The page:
The Week of the Paper

photo: cafe le sarah bernhardt
The café Sarah Bernhardt, on the place du Châtelet.

Boulogne Is Still There Too

by Ric Erickson

Paris:- Monday, 16. November 1998:- This issue contains a feature about acquiring administrative papers. Doing this is not as interesting as walking around Paris and goofing off, but it was what I was doing for most of last week.

No matter where we live, we are 'papered.' Bits of paper and plastic we carry around with us, are physical elements representing data files someplace - and the how, why and wherefore of these vary from country to country.

How this works in France may not be terribly interesting - but the way of it will tell you a bit more about the French, and the nuts and bolts of 'Liberté, Equalité, Fraternité.'

This week's feature entitled 'Paper Chase' is mainly about finding some papers necessary for a foreign use. But it starts with some comments about the 'carte de séjour,' which are purely French.

In Europe, it is common for residents to carry some sort of government-issued identity paper - and I liken this to having an 'internal passport.' The concept may be strange to you, but it is a fact of life here. Eventually these ID cards will serve as European Community-wide 'passports,' and in many cases already serve this purpose.

If you are visiting France and Paris from outside the European Community, you will probably have your own country's passport already.

My wife has to renew hers. Luckily, Irish passports have versions that can last up to ten years, so their renewal is not something needing to be done frequently. She has all of her bundle of papers ready, but she wants one extraphoto: ww1 tank at boulogne item - to put our two boys on it too. If she doesn't do this all at once and she wants to add them later, then she'll have to get a whole new passport.

Not for civil defense, but part of Boulogne's remembrance of WWI last Wednesday.

When you live in France, a lot of your family data is stored at your local city hall. When you are married here, you get a booklet called a 'Livret de Famille,' which also contains the same information.

When you are required to produce this information for some reason, you do not show off your 'Livret de Famille.' Instead you go to your local city hall, and they produce a paper 'extract' of whatever it is you want. There is no charge for this. Then you add this paper to your bundle.

To put the two boys on my wife's new Irish passport, she has to furnish copies of the 'long form' of their birth certificates. Although this info is in the 'Livret de Famille,' it is not in its 'long form,' and this 'long form' in not in our local city hall; it is in the city hall of the place where they were born.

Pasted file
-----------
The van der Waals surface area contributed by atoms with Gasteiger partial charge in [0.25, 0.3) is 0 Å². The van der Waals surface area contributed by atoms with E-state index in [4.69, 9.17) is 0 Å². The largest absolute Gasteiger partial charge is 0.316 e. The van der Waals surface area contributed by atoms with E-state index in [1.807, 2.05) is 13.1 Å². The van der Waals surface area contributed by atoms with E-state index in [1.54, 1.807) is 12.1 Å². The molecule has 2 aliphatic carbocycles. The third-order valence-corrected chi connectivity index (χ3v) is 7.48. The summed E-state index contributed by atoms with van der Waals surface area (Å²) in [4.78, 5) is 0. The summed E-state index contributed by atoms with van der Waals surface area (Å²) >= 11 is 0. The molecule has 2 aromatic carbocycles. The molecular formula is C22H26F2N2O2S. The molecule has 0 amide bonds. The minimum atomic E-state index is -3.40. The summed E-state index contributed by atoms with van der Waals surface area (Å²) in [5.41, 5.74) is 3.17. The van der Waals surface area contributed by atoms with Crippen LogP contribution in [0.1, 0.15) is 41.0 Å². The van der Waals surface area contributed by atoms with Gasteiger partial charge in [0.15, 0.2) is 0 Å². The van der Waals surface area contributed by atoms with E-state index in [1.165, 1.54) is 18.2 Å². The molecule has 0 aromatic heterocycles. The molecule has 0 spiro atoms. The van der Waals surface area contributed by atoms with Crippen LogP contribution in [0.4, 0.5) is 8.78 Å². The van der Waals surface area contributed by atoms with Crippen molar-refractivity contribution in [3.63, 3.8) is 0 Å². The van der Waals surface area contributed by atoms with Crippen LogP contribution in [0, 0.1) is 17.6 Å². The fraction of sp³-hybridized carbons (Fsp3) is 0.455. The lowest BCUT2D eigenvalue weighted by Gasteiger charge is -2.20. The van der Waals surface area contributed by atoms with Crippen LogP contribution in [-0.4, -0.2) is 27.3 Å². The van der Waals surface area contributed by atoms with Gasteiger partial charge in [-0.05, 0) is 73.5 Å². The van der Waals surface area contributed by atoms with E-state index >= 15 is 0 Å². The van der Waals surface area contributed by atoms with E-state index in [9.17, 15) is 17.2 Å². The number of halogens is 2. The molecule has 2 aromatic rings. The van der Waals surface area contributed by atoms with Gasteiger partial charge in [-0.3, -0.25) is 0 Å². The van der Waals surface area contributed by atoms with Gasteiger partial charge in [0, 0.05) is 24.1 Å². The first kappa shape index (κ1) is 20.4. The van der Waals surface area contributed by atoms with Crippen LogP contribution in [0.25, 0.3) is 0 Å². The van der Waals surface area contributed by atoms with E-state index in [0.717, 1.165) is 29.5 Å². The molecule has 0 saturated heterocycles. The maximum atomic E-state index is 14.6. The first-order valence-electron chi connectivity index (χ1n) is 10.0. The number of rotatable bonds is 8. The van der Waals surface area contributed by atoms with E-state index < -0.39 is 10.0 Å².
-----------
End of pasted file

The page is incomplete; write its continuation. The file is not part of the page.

Fortunately, both of them were born in Boulogne-Billancourt, which is just a bit closer than Paris. On Friday, with our 'Livret de Famille' in hand, I drove over there. It's a good thing we don't live in Santiago, Chile.

After being lost for awhile in Boulogne I found myself sailing past the city hall and miracle of miracles, found a parking place almost right in front of it.

Inside the '30's-zoomy building, the reception desk pointed me to a line of windows; a lady took the 'Livret de Famille' and found the two birth references in big ledger-books. She made photocopies of the originals - typewritten entries - stamped them, had them signed by a 'higher authority' and turned them over to me, all within five minutes.

These are not 'long form;' these are certified copies of the originals - and they better be good enough! They look phoney as three-dollar bills; no letterhead, typed originally on an Olympia manual machine, hand-cut photocopy paper, official rubber-stamp for Boulogne and another for the date, and hand-signed by 'somebody.'

The Irish are a bit casual - or they seem to be - about their passports, so I'm sure the copies will be acceptable. How much 'better' can they be anyway?

The Latest About Boulogne

I should know that Boulogne does things a bit differently too. I got a taste of it before, which was written up in Metropole's issue 2.03 of 20. January 1997, as 'Boulogne-Billancourt - In a Worker's and Architect's Paradise.'

Boulogne must have its fans, because between 10 to 20 Metropole readers find the old feature every month and once found, I presume they read it.

Here's the update for Boulogne: the Musée des Années '30 did not move across the street andphoto: ww1 poster, boulogne reopen in 1997. Instead, Boulogne has built a whole new building, called the 'Espace Landowski,' which is right beside the Hôtel de Ville.

In addition to housing Boulogne's '30's museum, the building will also be the médiathèque, a cinèma, a cultural centre and an atelier-cum-babysitting centre. It is now supposed to open next month, on Saturday, 5. December.

A poster to be seen only in Boulogne- Billancourt.

When I last visited, in January of 1997, the ANPE employment office - which had dislodged the museum - had hooked itself up to the Internet. For this, it was the first in France to do so.

On Friday, the location was the same but the name is now 'Espace Cyber Jeunes' and it seems to be a purely Boulogne initiative, because ANPE agents are on hand only two half days a week.

This office is reserved for Boulogne residents aged 16 to 26 and has a program quite a bit wider than a typical state employment office - with offers of training as well as job hunting tools. It is also a centre offering everyday practical information in the areas of health and lodging, and other social benefits.

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